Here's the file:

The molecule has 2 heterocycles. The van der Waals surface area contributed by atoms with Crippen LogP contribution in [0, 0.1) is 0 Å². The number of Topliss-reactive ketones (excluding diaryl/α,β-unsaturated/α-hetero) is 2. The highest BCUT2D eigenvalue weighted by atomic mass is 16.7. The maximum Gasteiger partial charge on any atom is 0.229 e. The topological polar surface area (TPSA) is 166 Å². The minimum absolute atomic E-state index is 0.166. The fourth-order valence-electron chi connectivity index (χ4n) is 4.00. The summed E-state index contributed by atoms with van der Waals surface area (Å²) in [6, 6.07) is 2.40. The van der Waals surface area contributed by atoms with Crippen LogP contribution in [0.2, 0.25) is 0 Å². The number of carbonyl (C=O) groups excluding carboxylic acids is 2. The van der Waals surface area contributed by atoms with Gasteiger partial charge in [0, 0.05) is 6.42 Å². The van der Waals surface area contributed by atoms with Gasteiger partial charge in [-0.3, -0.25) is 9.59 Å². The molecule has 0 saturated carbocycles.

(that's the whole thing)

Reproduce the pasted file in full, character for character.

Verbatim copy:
The molecule has 2 heterocycles. The van der Waals surface area contributed by atoms with Crippen LogP contribution in [0, 0.1) is 0 Å². The number of Topliss-reactive ketones (excluding diaryl/α,β-unsaturated/α-hetero) is 2. The highest BCUT2D eigenvalue weighted by atomic mass is 16.7. The maximum Gasteiger partial charge on any atom is 0.229 e. The topological polar surface area (TPSA) is 166 Å². The minimum absolute atomic E-state index is 0.166. The fourth-order valence-electron chi connectivity index (χ4n) is 4.00. The summed E-state index contributed by atoms with van der Waals surface area (Å²) in [6, 6.07) is 2.40. The van der Waals surface area contributed by atoms with Crippen LogP contribution in [0.2, 0.25) is 0 Å². The number of carbonyl (C=O) groups excluding carboxylic acids is 2. The van der Waals surface area contributed by atoms with Gasteiger partial charge in [0, 0.05) is 6.42 Å². The van der Waals surface area contributed by atoms with Gasteiger partial charge in [-0.3, -0.25) is 9.59 Å². The molecule has 0 saturated carbocycles.